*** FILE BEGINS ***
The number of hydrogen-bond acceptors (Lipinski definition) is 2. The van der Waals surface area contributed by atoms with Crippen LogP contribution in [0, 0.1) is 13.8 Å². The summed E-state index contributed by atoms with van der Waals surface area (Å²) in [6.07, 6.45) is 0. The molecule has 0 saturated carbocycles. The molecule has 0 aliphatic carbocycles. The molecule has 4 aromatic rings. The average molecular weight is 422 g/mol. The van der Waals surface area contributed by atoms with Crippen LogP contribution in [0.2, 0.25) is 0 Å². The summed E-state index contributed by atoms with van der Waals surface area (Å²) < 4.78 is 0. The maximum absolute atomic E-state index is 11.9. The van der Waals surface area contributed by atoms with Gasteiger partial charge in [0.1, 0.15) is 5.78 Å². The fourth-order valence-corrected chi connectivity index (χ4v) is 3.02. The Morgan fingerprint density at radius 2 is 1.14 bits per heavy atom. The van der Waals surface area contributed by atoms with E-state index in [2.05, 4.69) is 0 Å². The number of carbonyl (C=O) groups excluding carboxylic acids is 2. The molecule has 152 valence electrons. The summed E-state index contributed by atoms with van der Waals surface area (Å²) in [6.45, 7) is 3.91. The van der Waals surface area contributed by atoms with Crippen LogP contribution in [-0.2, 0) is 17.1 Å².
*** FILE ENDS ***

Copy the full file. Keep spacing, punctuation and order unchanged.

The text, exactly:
The number of hydrogen-bond acceptors (Lipinski definition) is 2. The van der Waals surface area contributed by atoms with Crippen LogP contribution in [0, 0.1) is 13.8 Å². The summed E-state index contributed by atoms with van der Waals surface area (Å²) in [6.07, 6.45) is 0. The molecule has 0 saturated carbocycles. The molecule has 0 aliphatic carbocycles. The molecule has 4 aromatic rings. The average molecular weight is 422 g/mol. The van der Waals surface area contributed by atoms with Crippen LogP contribution in [0.2, 0.25) is 0 Å². The summed E-state index contributed by atoms with van der Waals surface area (Å²) < 4.78 is 0. The maximum absolute atomic E-state index is 11.9. The van der Waals surface area contributed by atoms with Gasteiger partial charge in [0.1, 0.15) is 5.78 Å². The fourth-order valence-corrected chi connectivity index (χ4v) is 3.02. The Morgan fingerprint density at radius 2 is 1.14 bits per heavy atom. The van der Waals surface area contributed by atoms with E-state index in [2.05, 4.69) is 0 Å². The number of carbonyl (C=O) groups excluding carboxylic acids is 2. The molecule has 152 valence electrons. The summed E-state index contributed by atoms with van der Waals surface area (Å²) in [6.45, 7) is 3.91. The van der Waals surface area contributed by atoms with Crippen LogP contribution in [-0.2, 0) is 17.1 Å².